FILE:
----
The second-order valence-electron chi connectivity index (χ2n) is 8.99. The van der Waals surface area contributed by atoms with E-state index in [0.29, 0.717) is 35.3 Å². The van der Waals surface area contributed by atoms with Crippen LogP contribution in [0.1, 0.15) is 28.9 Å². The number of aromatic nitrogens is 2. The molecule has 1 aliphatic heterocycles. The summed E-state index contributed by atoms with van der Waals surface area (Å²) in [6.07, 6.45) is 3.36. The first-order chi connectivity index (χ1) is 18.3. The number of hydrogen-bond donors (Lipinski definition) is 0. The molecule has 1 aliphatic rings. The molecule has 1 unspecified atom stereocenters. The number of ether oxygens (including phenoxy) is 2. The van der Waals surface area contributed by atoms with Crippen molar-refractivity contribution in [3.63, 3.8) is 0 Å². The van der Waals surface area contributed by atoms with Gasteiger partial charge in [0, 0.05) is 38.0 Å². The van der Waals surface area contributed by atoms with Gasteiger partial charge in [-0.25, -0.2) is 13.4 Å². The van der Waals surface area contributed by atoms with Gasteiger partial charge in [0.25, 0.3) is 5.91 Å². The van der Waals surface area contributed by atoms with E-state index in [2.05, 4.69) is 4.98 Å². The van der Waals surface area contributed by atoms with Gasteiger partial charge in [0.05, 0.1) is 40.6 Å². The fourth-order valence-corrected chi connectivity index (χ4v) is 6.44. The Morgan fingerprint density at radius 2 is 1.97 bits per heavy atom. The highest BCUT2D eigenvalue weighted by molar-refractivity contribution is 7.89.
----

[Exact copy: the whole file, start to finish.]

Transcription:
The second-order valence-electron chi connectivity index (χ2n) is 8.99. The van der Waals surface area contributed by atoms with E-state index in [0.29, 0.717) is 35.3 Å². The van der Waals surface area contributed by atoms with Crippen LogP contribution in [0.1, 0.15) is 28.9 Å². The number of aromatic nitrogens is 2. The molecule has 1 aliphatic heterocycles. The summed E-state index contributed by atoms with van der Waals surface area (Å²) in [6.07, 6.45) is 3.36. The first-order chi connectivity index (χ1) is 18.3. The number of hydrogen-bond donors (Lipinski definition) is 0. The molecule has 1 aliphatic rings. The molecule has 1 unspecified atom stereocenters. The number of ether oxygens (including phenoxy) is 2. The van der Waals surface area contributed by atoms with Crippen molar-refractivity contribution in [3.63, 3.8) is 0 Å². The van der Waals surface area contributed by atoms with Gasteiger partial charge in [0, 0.05) is 38.0 Å². The van der Waals surface area contributed by atoms with Gasteiger partial charge in [-0.25, -0.2) is 13.4 Å². The van der Waals surface area contributed by atoms with Gasteiger partial charge in [0.25, 0.3) is 5.91 Å². The van der Waals surface area contributed by atoms with E-state index in [2.05, 4.69) is 4.98 Å². The van der Waals surface area contributed by atoms with Gasteiger partial charge in [0.05, 0.1) is 40.6 Å². The fourth-order valence-corrected chi connectivity index (χ4v) is 6.44. The Morgan fingerprint density at radius 2 is 1.97 bits per heavy atom. The highest BCUT2D eigenvalue weighted by molar-refractivity contribution is 7.89.